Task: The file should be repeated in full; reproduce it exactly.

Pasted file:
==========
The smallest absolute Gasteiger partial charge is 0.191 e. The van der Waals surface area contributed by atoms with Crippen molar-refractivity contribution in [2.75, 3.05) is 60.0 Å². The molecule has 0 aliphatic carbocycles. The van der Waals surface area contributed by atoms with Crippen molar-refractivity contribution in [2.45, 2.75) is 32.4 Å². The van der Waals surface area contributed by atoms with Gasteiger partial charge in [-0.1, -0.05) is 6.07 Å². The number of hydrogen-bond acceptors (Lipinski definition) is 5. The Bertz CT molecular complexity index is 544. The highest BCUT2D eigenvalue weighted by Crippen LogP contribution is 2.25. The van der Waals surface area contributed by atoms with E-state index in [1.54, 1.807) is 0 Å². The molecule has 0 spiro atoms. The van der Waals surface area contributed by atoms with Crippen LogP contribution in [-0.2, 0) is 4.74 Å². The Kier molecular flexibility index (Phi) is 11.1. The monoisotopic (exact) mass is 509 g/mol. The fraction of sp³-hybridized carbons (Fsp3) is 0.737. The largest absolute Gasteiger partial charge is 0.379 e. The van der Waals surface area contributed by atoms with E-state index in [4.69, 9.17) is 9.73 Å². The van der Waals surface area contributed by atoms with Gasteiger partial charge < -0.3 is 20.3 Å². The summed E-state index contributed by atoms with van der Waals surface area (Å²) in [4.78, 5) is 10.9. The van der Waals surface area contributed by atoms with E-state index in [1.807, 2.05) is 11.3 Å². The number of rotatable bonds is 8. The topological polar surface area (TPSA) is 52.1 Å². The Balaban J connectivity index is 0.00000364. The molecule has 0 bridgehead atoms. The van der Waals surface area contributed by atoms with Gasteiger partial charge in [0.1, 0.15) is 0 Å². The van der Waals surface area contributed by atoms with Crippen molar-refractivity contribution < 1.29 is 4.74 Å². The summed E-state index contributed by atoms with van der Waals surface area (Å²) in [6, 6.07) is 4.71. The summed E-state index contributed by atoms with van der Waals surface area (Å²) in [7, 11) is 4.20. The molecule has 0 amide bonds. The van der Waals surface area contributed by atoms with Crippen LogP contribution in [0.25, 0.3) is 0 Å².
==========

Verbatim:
The smallest absolute Gasteiger partial charge is 0.191 e. The van der Waals surface area contributed by atoms with Crippen molar-refractivity contribution in [2.75, 3.05) is 60.0 Å². The molecule has 0 aliphatic carbocycles. The van der Waals surface area contributed by atoms with Crippen molar-refractivity contribution in [2.45, 2.75) is 32.4 Å². The van der Waals surface area contributed by atoms with Gasteiger partial charge in [-0.1, -0.05) is 6.07 Å². The number of hydrogen-bond acceptors (Lipinski definition) is 5. The Bertz CT molecular complexity index is 544. The highest BCUT2D eigenvalue weighted by Crippen LogP contribution is 2.25. The van der Waals surface area contributed by atoms with E-state index in [1.54, 1.807) is 0 Å². The molecule has 0 spiro atoms. The van der Waals surface area contributed by atoms with Crippen LogP contribution in [-0.2, 0) is 4.74 Å². The Kier molecular flexibility index (Phi) is 11.1. The monoisotopic (exact) mass is 509 g/mol. The fraction of sp³-hybridized carbons (Fsp3) is 0.737. The largest absolute Gasteiger partial charge is 0.379 e. The van der Waals surface area contributed by atoms with E-state index in [4.69, 9.17) is 9.73 Å². The van der Waals surface area contributed by atoms with Gasteiger partial charge < -0.3 is 20.3 Å². The summed E-state index contributed by atoms with van der Waals surface area (Å²) in [4.78, 5) is 10.9. The van der Waals surface area contributed by atoms with E-state index in [1.807, 2.05) is 11.3 Å². The number of rotatable bonds is 8. The topological polar surface area (TPSA) is 52.1 Å². The Balaban J connectivity index is 0.00000364. The molecule has 0 bridgehead atoms. The van der Waals surface area contributed by atoms with Gasteiger partial charge in [0.1, 0.15) is 0 Å². The van der Waals surface area contributed by atoms with Crippen molar-refractivity contribution < 1.29 is 4.74 Å². The summed E-state index contributed by atoms with van der Waals surface area (Å²) in [6, 6.07) is 4.71. The summed E-state index contributed by atoms with van der Waals surface area (Å²) in [7, 11) is 4.20. The molecule has 0 amide bonds. The van der Waals surface area contributed by atoms with Crippen LogP contribution in [0.25, 0.3) is 0 Å².